Legislation to protect private property owners from certain land seizures appeared dead Tuesday when the House refused to negotiate a final version of the bill with the Senate.
Although Senate Bill 62 may be doomed for this special session, which ends at midnight, lawmakers are likely to revive the issue if another special session is called.
Because the House and Senate passed different versions, each chamber needed to appoint members to a conference committee to work out a compromise agreement.
The Senate had agreed to negotiate with the House.
But Rep. Frank Corte, R-San Antonio, persuaded 91 representatives not to negotiate with the Senate, which he said would result in weakening the bill. Forty voted to negotiate.
"We need to do something for the property owners of Texas, and this is the only thing we have right now," Corte said. "If it's watered down, it's not worth passing."
Sen. Kyle Janek, R-Houston, who authored the bill in the upper chamber, said he will not accept the House's version.
A major sticking point, he said, is a provision that would require governments to pay replacement value — rather than fair market value — when property is seized.
"That's just a litigation nightmare," said Janek. "I didn't like that. We have to be very careful about the wording of that bill."
The House version would have made cities pay more in compensation to the owners of homes and business that would be condemned under eminent-domain laws. It also would have closed a loophole that would have allowed governments to define whether a particular project was for economic development – what proponents said was akin to the wolf guarding the henhouse.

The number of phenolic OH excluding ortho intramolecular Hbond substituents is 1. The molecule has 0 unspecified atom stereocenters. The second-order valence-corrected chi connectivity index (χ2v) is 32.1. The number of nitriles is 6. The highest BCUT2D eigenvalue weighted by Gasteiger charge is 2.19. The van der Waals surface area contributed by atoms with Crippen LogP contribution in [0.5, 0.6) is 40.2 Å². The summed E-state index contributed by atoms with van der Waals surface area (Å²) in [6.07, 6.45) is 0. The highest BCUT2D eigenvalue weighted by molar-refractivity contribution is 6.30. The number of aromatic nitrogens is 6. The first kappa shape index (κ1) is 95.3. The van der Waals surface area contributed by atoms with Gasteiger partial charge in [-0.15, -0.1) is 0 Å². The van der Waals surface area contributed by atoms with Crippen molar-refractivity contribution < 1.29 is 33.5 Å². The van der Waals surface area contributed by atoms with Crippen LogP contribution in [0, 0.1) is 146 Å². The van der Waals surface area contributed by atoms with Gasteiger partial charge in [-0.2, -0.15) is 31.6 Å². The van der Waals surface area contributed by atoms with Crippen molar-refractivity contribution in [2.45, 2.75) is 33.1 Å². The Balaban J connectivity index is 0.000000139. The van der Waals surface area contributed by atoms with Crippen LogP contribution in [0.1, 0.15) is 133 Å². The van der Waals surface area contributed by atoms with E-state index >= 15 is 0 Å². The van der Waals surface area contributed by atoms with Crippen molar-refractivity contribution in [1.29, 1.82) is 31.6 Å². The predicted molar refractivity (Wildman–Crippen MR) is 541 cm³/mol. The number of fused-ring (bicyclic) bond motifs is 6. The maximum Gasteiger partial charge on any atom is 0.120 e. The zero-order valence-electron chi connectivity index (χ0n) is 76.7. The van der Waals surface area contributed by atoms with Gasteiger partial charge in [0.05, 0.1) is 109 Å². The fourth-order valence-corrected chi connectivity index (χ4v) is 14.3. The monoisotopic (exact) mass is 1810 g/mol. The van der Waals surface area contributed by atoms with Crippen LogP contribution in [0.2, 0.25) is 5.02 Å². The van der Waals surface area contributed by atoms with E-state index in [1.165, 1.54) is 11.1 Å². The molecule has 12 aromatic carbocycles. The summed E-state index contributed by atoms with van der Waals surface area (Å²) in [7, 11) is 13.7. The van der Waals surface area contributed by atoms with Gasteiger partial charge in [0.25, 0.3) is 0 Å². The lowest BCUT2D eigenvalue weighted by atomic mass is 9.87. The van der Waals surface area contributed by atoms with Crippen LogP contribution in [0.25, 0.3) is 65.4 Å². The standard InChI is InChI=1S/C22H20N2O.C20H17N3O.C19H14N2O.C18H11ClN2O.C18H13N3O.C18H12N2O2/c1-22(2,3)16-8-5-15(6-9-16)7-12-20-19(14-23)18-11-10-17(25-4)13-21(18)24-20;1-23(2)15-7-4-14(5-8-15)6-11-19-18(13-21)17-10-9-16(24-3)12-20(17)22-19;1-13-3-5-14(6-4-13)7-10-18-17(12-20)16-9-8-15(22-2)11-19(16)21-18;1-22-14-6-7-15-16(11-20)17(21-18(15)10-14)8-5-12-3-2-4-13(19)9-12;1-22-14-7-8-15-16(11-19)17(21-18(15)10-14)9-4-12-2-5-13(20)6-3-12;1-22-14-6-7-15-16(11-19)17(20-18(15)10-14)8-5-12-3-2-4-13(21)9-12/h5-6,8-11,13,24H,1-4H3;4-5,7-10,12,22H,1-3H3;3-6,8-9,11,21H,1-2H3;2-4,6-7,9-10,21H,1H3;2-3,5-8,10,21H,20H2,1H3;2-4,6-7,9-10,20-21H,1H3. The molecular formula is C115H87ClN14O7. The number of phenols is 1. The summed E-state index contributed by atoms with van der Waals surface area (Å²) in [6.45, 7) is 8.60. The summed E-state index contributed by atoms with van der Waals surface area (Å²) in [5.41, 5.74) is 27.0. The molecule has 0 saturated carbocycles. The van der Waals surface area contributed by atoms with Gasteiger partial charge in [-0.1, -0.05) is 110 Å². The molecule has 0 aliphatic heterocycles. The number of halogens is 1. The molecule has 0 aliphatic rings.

The Senate version left those provisions out of its bill, with its author, Houston GOP Sen. Kyle Janek, saying it would have destroyed the cities' abilities to proceed on community development projects.
As there almost certainly will be another session, there ought to be the time to put together a proposal that has broad agreement overall and which is limited to the original scope of clarifying state law in light of Kelo. If legislators can't do that, then they can always go back to working on school finance like they were called to Austin to do.
There's apparently a UT angle in this as well. BOR's John Pruett has more on that.Posted by Charles Kuffner on July 20, 2005 to That's our Lege | TrackBack